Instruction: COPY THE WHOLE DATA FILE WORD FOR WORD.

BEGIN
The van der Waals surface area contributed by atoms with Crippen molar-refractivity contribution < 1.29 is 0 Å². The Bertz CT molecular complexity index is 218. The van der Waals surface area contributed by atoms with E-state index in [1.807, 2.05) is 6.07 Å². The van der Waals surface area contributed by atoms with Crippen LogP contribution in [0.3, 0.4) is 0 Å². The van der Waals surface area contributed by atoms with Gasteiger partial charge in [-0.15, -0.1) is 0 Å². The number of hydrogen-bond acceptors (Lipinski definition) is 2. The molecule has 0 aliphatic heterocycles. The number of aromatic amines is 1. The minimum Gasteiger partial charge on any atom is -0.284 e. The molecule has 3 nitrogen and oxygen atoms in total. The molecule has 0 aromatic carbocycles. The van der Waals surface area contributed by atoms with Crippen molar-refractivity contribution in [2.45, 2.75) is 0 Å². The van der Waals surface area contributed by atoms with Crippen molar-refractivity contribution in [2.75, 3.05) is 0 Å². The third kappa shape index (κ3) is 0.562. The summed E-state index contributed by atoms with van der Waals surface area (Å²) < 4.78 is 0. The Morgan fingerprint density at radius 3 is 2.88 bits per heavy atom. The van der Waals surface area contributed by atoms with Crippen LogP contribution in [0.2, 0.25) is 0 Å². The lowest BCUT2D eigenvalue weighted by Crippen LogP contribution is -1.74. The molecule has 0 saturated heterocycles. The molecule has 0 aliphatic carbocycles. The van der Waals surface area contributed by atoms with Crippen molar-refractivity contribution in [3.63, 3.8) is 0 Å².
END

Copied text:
The van der Waals surface area contributed by atoms with Crippen molar-refractivity contribution < 1.29 is 0 Å². The Bertz CT molecular complexity index is 218. The van der Waals surface area contributed by atoms with E-state index in [1.807, 2.05) is 6.07 Å². The van der Waals surface area contributed by atoms with Crippen LogP contribution in [0.3, 0.4) is 0 Å². The van der Waals surface area contributed by atoms with Gasteiger partial charge in [-0.15, -0.1) is 0 Å². The number of hydrogen-bond acceptors (Lipinski definition) is 2. The molecule has 0 aliphatic heterocycles. The number of aromatic amines is 1. The minimum Gasteiger partial charge on any atom is -0.284 e. The molecule has 3 nitrogen and oxygen atoms in total. The molecule has 0 aromatic carbocycles. The van der Waals surface area contributed by atoms with Crippen molar-refractivity contribution in [2.45, 2.75) is 0 Å². The van der Waals surface area contributed by atoms with Crippen molar-refractivity contribution in [2.75, 3.05) is 0 Å². The third kappa shape index (κ3) is 0.562. The summed E-state index contributed by atoms with van der Waals surface area (Å²) < 4.78 is 0. The Morgan fingerprint density at radius 3 is 2.88 bits per heavy atom. The van der Waals surface area contributed by atoms with Crippen LogP contribution in [0.2, 0.25) is 0 Å². The lowest BCUT2D eigenvalue weighted by Crippen LogP contribution is -1.74. The molecule has 0 saturated heterocycles. The molecule has 0 aliphatic carbocycles. The van der Waals surface area contributed by atoms with Crippen molar-refractivity contribution in [3.63, 3.8) is 0 Å².